Faculty, staff, cadets and midshipmen of Notre Dame’s Reserve Officers’ Training Corps (ROTC) held the annual Veterans Day Ceremony at the Clarke Memorial Fountain on Wednesday. Members of the Army, Navy and Air Force ROTC participated in the ceremony to honor veterans. Andrew Brannon, a first-year master’s student and second lieutenant in the Air Force, said the Veterans Day Ceremony is a big part of what they do in ROTC. “It’s thanking the veterans, making sure we’re aware of the sacrifices they’ve [made] and showing our appropriate respectfulness towards that,” Brannon said. For 24 hours prior to the ceremony, ROTC members held a vigil, taking shifts standing guard at Clarke Memorial Fountain to pay respects to veterans. The fountain was guarded despite the rain Tuesday night. “It’s similar to the theme that we have of being respectful, being professional [and] making sure that we have the proper respect for the veterans during the vigil, regardless of weather and conditions,” said sophomore Pat Campbell, a cadet third class. The ceremony began with remarks on the history of Veterans Day, the national anthem and a prayer. Joe Donnelly, former U.S. Senator of Indiana, was the keynote speaker at the ceremony. Donnelly earned both his B.A. and J.D. from Notre Dame. He is now a professor at the University in the department of political science.Donnelly’s speech emphasized the heroism of our servicemen and women and of Notre Dame veterans’ contributions to the armed forces. He described the importance of the words, “God, Country, Notre Dame,” which is inscribed on the Basilica of the Sacred Heart. “It’s so much more than a slogan,” Donnelly said. “It is the code by which we try to live our lives.”Donnelly spoke of Fr. William Corby, a former president of Notre Dame, who served as a Union Army chaplain in the Civil War. Corby was attached to the Irish Brigade at the Battle of Gettysburg. Donnelly then addressed current Notre Dame ROTC members, affirming the importance of the lessons they learn at Notre Dame in regards to their future deployments with the military. “We believe in service [at Notre Dame], … and all of you who are in ROTC epitomize that completely,” Donnelly said. Notre Dame ROTC gifted Donnelly with a plaque in appreciation of his speech. “I thought [Donnelly’s speech] was really important,” Brannon said. “Especially at a time when our country is so divided. … It was a speech about unity and what brings us together and celebrating the sacrifices that everyone’s made so that we can get to where we are today.”Freshman Annmarie Hackworthy, a cadet fourth class, believes guarding the fountain is a good time for ROTC members to reflect on what veterans have sacrificed for our country and to remember they are falling in that line of duty. “It’s really cool to be able to honor the veterans by doing this,” Hackworthy said. “It’s a little thing that we can do for them when they gave it all.”Tags: Clarke Memorial Fountain, ROTC, Senator Joe Donnelly, Veterans Day Megan Fahrney | The Observer Members of the Notre Dame ROTC gathered in front of the Clarke Memorial Fountain to commemorate Veterans Day Wednesday evening.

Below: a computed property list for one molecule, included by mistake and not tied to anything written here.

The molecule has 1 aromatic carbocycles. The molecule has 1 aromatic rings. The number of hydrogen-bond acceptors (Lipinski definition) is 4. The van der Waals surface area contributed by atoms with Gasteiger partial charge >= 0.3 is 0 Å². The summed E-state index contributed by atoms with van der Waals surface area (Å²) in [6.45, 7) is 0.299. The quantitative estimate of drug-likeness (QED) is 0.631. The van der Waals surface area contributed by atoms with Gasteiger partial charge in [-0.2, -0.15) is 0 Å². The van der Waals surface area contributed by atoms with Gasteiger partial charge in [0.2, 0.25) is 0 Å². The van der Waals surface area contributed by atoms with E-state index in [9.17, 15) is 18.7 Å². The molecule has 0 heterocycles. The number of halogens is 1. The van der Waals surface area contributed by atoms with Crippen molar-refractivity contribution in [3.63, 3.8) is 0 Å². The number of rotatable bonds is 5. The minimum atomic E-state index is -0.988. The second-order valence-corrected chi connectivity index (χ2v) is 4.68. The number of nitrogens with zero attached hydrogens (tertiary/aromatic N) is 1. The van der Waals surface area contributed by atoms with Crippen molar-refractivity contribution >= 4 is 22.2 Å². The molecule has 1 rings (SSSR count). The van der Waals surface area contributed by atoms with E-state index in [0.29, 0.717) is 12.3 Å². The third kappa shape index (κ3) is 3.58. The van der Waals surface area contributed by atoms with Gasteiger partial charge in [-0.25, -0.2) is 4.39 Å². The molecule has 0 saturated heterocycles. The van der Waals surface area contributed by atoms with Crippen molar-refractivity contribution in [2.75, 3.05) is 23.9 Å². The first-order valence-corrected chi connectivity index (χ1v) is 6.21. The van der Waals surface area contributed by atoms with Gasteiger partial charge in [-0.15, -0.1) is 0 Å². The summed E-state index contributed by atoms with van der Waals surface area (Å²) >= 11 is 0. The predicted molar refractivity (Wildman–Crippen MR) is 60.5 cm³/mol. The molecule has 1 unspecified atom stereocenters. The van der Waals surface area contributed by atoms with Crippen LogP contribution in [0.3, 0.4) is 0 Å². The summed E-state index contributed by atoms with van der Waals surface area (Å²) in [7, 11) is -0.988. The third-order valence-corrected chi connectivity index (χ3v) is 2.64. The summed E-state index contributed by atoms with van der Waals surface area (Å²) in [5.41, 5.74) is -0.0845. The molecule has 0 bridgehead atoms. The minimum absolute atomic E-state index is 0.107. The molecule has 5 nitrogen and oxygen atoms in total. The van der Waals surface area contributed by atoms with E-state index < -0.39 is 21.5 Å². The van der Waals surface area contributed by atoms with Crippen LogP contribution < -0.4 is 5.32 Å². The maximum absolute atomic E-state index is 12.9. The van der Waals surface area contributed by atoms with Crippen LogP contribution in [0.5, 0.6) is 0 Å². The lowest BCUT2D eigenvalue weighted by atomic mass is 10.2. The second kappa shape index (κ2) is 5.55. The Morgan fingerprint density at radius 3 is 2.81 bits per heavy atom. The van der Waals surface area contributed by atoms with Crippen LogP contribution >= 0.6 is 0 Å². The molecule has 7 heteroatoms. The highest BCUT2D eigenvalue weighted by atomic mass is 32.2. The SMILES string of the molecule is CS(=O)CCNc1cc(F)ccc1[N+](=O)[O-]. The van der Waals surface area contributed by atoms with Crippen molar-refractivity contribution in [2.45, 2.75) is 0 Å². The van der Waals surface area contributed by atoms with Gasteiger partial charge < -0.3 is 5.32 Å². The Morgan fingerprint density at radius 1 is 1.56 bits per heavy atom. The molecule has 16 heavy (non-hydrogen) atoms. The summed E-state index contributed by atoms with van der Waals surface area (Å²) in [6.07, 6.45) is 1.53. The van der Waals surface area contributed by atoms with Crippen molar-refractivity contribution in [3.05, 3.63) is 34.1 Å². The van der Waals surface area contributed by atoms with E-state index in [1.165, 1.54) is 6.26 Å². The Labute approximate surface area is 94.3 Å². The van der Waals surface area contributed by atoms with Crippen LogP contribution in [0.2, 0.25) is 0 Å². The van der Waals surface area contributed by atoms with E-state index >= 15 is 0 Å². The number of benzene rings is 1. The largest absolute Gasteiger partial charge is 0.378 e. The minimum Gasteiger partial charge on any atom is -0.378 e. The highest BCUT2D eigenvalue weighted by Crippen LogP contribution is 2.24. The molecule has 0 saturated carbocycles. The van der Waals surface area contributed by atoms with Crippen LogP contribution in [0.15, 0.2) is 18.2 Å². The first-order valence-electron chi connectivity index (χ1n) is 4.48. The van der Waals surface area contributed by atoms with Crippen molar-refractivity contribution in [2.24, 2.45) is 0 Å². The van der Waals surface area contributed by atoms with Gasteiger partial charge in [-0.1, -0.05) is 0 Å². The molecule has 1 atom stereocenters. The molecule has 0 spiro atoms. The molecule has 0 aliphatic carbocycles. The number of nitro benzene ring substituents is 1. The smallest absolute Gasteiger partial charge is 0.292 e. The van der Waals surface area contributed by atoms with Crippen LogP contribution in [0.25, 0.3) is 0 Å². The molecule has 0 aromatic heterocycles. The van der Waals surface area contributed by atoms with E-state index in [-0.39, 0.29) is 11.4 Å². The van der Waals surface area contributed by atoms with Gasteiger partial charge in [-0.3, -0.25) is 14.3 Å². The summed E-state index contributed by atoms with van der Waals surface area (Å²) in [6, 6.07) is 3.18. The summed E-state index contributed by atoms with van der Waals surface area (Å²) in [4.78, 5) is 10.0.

This short video, originally shared on the Cycling Today Twitter account, shows dash cam footage of every mountain biker and cyclists worst nightmare. In the video, an SUV traveling at a high rate of speed and hauling what appear to be two high end mountain bikes, loses one of the bikes to gravity after hitting a bump in the road. The driver continues on, seemingly oblivious to the carnage unfolding in his rear view, while the full suspension rig bounces off the pavement like some child’s play thing before narrowly missing another vehicle and careening off into a nearby field. Talk about a bad day.This is the nightmare for any bike owner pic.twitter.com/T1JhIpqu75— Cycling Today (@CyclingTodayEn) May 15, 2017